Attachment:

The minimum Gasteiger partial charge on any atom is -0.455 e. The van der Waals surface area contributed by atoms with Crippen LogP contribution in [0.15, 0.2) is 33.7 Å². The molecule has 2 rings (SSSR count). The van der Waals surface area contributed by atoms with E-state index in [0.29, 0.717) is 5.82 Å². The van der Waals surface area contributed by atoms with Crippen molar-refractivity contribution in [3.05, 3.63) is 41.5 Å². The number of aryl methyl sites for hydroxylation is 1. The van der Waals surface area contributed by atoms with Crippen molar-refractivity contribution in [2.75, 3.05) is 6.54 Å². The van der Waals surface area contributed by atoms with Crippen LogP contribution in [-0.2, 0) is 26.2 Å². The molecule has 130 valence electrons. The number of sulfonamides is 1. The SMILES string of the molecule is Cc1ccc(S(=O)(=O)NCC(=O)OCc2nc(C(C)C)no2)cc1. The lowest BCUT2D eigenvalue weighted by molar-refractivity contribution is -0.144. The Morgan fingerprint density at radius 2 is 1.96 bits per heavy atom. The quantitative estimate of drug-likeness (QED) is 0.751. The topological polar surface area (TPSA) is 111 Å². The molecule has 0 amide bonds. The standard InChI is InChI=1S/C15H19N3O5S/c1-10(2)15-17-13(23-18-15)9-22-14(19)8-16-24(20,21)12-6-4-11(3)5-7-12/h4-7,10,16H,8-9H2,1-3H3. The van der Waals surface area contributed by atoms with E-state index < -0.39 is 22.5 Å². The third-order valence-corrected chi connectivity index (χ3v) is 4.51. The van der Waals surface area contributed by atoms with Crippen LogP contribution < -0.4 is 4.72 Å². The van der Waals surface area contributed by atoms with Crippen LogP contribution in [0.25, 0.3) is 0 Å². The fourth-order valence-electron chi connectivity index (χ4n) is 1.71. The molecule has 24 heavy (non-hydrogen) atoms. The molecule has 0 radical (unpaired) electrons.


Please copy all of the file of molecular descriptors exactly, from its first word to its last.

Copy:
The minimum Gasteiger partial charge on any atom is -0.455 e. The van der Waals surface area contributed by atoms with Crippen LogP contribution in [0.15, 0.2) is 33.7 Å². The molecule has 2 rings (SSSR count). The van der Waals surface area contributed by atoms with E-state index in [0.29, 0.717) is 5.82 Å². The van der Waals surface area contributed by atoms with Crippen molar-refractivity contribution in [3.05, 3.63) is 41.5 Å². The number of aryl methyl sites for hydroxylation is 1. The van der Waals surface area contributed by atoms with Crippen molar-refractivity contribution in [2.75, 3.05) is 6.54 Å². The van der Waals surface area contributed by atoms with Crippen LogP contribution in [-0.2, 0) is 26.2 Å². The molecule has 130 valence electrons. The number of sulfonamides is 1. The SMILES string of the molecule is Cc1ccc(S(=O)(=O)NCC(=O)OCc2nc(C(C)C)no2)cc1. The lowest BCUT2D eigenvalue weighted by molar-refractivity contribution is -0.144. The Morgan fingerprint density at radius 2 is 1.96 bits per heavy atom. The quantitative estimate of drug-likeness (QED) is 0.751. The topological polar surface area (TPSA) is 111 Å². The molecule has 0 amide bonds. The standard InChI is InChI=1S/C15H19N3O5S/c1-10(2)15-17-13(23-18-15)9-22-14(19)8-16-24(20,21)12-6-4-11(3)5-7-12/h4-7,10,16H,8-9H2,1-3H3. The van der Waals surface area contributed by atoms with E-state index < -0.39 is 22.5 Å². The third-order valence-corrected chi connectivity index (χ3v) is 4.51. The van der Waals surface area contributed by atoms with Crippen LogP contribution < -0.4 is 4.72 Å². The van der Waals surface area contributed by atoms with Crippen LogP contribution in [0.25, 0.3) is 0 Å². The fourth-order valence-electron chi connectivity index (χ4n) is 1.71. The molecule has 24 heavy (non-hydrogen) atoms. The molecule has 0 radical (unpaired) electrons.